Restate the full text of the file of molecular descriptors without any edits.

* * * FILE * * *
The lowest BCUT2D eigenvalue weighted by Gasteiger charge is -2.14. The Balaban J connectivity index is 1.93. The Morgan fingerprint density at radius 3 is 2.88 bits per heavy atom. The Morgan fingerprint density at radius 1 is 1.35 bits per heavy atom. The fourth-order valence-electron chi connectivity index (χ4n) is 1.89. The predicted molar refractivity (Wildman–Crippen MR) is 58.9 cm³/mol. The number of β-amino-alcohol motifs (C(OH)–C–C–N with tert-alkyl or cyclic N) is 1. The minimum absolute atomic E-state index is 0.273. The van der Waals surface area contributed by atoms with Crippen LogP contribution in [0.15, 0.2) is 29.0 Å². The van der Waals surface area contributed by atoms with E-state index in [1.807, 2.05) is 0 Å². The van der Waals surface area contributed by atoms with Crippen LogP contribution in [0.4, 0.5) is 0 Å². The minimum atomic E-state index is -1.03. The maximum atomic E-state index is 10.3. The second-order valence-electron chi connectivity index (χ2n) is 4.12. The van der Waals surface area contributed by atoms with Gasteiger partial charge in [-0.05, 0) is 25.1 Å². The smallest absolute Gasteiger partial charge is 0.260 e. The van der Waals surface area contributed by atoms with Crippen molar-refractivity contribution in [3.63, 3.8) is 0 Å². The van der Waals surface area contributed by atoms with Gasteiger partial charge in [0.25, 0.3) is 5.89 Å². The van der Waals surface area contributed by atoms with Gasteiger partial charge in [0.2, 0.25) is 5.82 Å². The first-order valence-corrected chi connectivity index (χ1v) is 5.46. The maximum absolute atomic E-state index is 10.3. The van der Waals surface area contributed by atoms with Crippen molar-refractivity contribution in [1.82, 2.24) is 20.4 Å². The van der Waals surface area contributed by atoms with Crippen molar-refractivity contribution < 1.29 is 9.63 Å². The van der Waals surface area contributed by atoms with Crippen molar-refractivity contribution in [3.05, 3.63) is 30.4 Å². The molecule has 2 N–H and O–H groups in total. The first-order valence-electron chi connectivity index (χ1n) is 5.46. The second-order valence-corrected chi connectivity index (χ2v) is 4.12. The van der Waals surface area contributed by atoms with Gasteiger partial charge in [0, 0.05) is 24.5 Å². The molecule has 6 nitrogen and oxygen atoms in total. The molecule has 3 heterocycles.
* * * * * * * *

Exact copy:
The lowest BCUT2D eigenvalue weighted by Gasteiger charge is -2.14. The Balaban J connectivity index is 1.93. The Morgan fingerprint density at radius 3 is 2.88 bits per heavy atom. The Morgan fingerprint density at radius 1 is 1.35 bits per heavy atom. The fourth-order valence-electron chi connectivity index (χ4n) is 1.89. The predicted molar refractivity (Wildman–Crippen MR) is 58.9 cm³/mol. The number of β-amino-alcohol motifs (C(OH)–C–C–N with tert-alkyl or cyclic N) is 1. The minimum absolute atomic E-state index is 0.273. The van der Waals surface area contributed by atoms with Crippen LogP contribution in [0.15, 0.2) is 29.0 Å². The van der Waals surface area contributed by atoms with E-state index in [1.807, 2.05) is 0 Å². The van der Waals surface area contributed by atoms with Crippen LogP contribution in [0.4, 0.5) is 0 Å². The minimum atomic E-state index is -1.03. The maximum atomic E-state index is 10.3. The second-order valence-electron chi connectivity index (χ2n) is 4.12. The van der Waals surface area contributed by atoms with Gasteiger partial charge in [-0.05, 0) is 25.1 Å². The smallest absolute Gasteiger partial charge is 0.260 e. The van der Waals surface area contributed by atoms with Crippen molar-refractivity contribution in [3.63, 3.8) is 0 Å². The van der Waals surface area contributed by atoms with Gasteiger partial charge in [0.25, 0.3) is 5.89 Å². The van der Waals surface area contributed by atoms with Gasteiger partial charge in [0.2, 0.25) is 5.82 Å². The first-order valence-corrected chi connectivity index (χ1v) is 5.46. The maximum absolute atomic E-state index is 10.3. The van der Waals surface area contributed by atoms with Crippen molar-refractivity contribution in [1.82, 2.24) is 20.4 Å². The van der Waals surface area contributed by atoms with Crippen molar-refractivity contribution < 1.29 is 9.63 Å². The van der Waals surface area contributed by atoms with Crippen molar-refractivity contribution in [3.05, 3.63) is 30.4 Å². The molecule has 2 N–H and O–H groups in total. The first-order valence-electron chi connectivity index (χ1n) is 5.46. The second-order valence-corrected chi connectivity index (χ2v) is 4.12. The van der Waals surface area contributed by atoms with Gasteiger partial charge in [0, 0.05) is 24.5 Å². The molecule has 6 nitrogen and oxygen atoms in total. The molecule has 3 heterocycles.